Wille let out of jail
Cody Wille walked out of the Pitkin County Jail Tuesday destined for home.
Wille, 18, was granted a reduced sentence yesterday by District Court Judge J.E. DeVilbiss, after a hearing that lasted nearly two hours. He will not have to serve out his three-year sentence in the Youth Offender Services facility in Pueblo.
Instead, he faces five years of closely supervised probation, living with his mother, Kim Wille of El Jebel, under a strict set of court-ordered conditions. He will report weekly to a probation office.
Although Wille declined to make any comment about the change in sentencing, his mother declared, “I’m thrilled, and I just hope the healing can begin now.”
She predicted that the first thing Wille would do when he got home would be to hug his dog, Marty, and then turn on his stereo to hear some of his favorite music.
Wille was one of a dozen local youths implicated in a string of crimes in August and September of 1999.
In a plea bargain, Wille pleaded guilty to one count of robbery for his part in the armed robbery of Clark’s Market in Aspen on Aug. 5, 1999, and agreed to testify against the others involved in that and other crimes. One of those others, Yuri Ognacevic, also was in court on Tuesday to see if the judge would reduce his sentence (see related story.)
Prosecutor Lawson Wills recommended that Wille be released from prison and be put on probation. He called Wille’s testimony against his friends “one of the most courageous things I’ve seen.”
The judge read from a variety of letters and memoranda attesting to Wille’s performance as “a model prisoner” and a dedicated student who got his high school diploma while in prison, as well as other certificates of learning.
Not all of the memos were favorable toward a reduction in Wille’s sentence, however.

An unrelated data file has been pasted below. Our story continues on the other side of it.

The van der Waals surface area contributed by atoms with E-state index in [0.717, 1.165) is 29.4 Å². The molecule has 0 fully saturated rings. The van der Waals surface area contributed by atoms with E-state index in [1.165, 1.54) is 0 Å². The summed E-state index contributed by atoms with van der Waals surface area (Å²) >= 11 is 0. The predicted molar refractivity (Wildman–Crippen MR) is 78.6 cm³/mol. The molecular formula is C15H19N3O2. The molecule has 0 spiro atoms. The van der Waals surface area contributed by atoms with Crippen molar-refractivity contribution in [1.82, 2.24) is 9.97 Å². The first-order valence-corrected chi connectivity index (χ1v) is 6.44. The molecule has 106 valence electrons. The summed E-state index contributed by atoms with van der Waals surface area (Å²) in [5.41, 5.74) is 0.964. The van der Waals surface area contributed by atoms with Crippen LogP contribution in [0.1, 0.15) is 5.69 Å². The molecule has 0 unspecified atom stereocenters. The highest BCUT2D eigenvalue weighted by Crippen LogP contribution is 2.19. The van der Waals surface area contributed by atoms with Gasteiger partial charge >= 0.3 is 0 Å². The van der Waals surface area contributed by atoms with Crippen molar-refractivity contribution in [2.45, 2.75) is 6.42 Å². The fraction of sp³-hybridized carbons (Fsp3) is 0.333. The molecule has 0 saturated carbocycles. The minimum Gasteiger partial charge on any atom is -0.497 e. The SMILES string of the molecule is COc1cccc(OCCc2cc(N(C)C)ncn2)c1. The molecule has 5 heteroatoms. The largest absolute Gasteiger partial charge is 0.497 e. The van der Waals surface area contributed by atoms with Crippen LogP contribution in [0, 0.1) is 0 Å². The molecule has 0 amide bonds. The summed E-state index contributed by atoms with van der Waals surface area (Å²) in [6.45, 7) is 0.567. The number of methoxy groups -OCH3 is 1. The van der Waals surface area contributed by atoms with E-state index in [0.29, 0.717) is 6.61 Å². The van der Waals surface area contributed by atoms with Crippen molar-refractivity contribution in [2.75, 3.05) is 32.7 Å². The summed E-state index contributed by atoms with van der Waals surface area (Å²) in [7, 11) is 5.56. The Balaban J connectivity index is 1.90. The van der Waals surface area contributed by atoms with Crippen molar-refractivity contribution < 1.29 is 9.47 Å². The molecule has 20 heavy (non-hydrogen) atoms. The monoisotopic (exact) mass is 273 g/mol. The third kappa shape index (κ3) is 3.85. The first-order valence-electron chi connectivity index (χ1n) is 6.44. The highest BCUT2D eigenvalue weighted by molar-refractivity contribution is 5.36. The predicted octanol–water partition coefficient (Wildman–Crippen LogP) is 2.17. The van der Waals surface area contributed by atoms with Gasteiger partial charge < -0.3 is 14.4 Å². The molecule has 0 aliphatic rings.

The judge cited an unsigned letter from “friends of the victims who cannot speak safely,” not commenting on the contents of the letter but implying that the author is fearful of reprisals from those involved in the crimes.
But, the judge noted, “I do not fear, even a little bit, for my own personal safety from Cody Wille.”
And one of the victims, Clark’s night manager Peter Roberts, wrote to the judge that he hopes “to be able to sit down across the table from Cody Wille … to look him in the eye and hear what he has to say.” Tuesday in court, Roberts said, “I think Cody has learned his lesson.”
Wille told the judge that “over the last year I’ve learned my lesson” and that he hopes to help the community get over the trauma of the “crime spree.”
According to testimony, Wille is hoping to get a job in Aspen, attend classes at Colorado Mountain College and ultimately transfer to a specialized school in San Francisco, where he can learn music production skills.
As part of his probation he will wear an electronic home monitor for three months. He also was ordered to stay away from drugs, alcohol and all weapons, not to have anything to do with his former companions in crime or any of the victims of his misdeeds and to undergo therapy as directed by his probation officer.
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